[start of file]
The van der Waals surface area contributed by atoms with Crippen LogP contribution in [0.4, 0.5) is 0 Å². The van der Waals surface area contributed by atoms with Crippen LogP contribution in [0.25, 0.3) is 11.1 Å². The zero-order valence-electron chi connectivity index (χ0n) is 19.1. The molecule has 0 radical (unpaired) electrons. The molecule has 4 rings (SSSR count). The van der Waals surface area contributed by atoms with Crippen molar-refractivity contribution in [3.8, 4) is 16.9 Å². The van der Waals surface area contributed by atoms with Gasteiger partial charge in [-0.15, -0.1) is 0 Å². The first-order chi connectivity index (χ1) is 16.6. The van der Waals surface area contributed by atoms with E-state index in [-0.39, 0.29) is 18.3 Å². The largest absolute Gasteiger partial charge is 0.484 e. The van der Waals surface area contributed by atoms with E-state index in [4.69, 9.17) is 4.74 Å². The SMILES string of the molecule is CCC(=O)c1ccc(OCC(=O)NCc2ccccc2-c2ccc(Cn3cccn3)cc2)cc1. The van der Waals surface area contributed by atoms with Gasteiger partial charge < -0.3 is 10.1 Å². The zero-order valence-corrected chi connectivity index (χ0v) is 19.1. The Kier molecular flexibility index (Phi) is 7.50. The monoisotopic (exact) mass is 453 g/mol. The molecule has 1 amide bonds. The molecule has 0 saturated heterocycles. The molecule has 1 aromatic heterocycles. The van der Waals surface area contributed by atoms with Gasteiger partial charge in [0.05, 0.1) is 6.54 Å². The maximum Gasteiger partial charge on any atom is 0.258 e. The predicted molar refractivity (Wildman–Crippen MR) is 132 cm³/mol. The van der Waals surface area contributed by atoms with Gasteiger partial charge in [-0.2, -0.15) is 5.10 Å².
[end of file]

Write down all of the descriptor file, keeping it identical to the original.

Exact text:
The van der Waals surface area contributed by atoms with Crippen LogP contribution in [0.4, 0.5) is 0 Å². The van der Waals surface area contributed by atoms with Crippen LogP contribution in [0.25, 0.3) is 11.1 Å². The zero-order valence-electron chi connectivity index (χ0n) is 19.1. The molecule has 0 radical (unpaired) electrons. The molecule has 4 rings (SSSR count). The van der Waals surface area contributed by atoms with Crippen molar-refractivity contribution in [3.8, 4) is 16.9 Å². The van der Waals surface area contributed by atoms with Gasteiger partial charge in [-0.15, -0.1) is 0 Å². The first-order chi connectivity index (χ1) is 16.6. The van der Waals surface area contributed by atoms with E-state index in [-0.39, 0.29) is 18.3 Å². The largest absolute Gasteiger partial charge is 0.484 e. The van der Waals surface area contributed by atoms with E-state index in [4.69, 9.17) is 4.74 Å². The SMILES string of the molecule is CCC(=O)c1ccc(OCC(=O)NCc2ccccc2-c2ccc(Cn3cccn3)cc2)cc1. The van der Waals surface area contributed by atoms with Gasteiger partial charge < -0.3 is 10.1 Å². The zero-order valence-corrected chi connectivity index (χ0v) is 19.1. The Kier molecular flexibility index (Phi) is 7.50. The monoisotopic (exact) mass is 453 g/mol. The molecule has 1 amide bonds. The molecule has 0 saturated heterocycles. The molecule has 1 aromatic heterocycles. The van der Waals surface area contributed by atoms with Gasteiger partial charge in [0.05, 0.1) is 6.54 Å². The maximum Gasteiger partial charge on any atom is 0.258 e. The predicted molar refractivity (Wildman–Crippen MR) is 132 cm³/mol. The van der Waals surface area contributed by atoms with Gasteiger partial charge in [-0.2, -0.15) is 5.10 Å².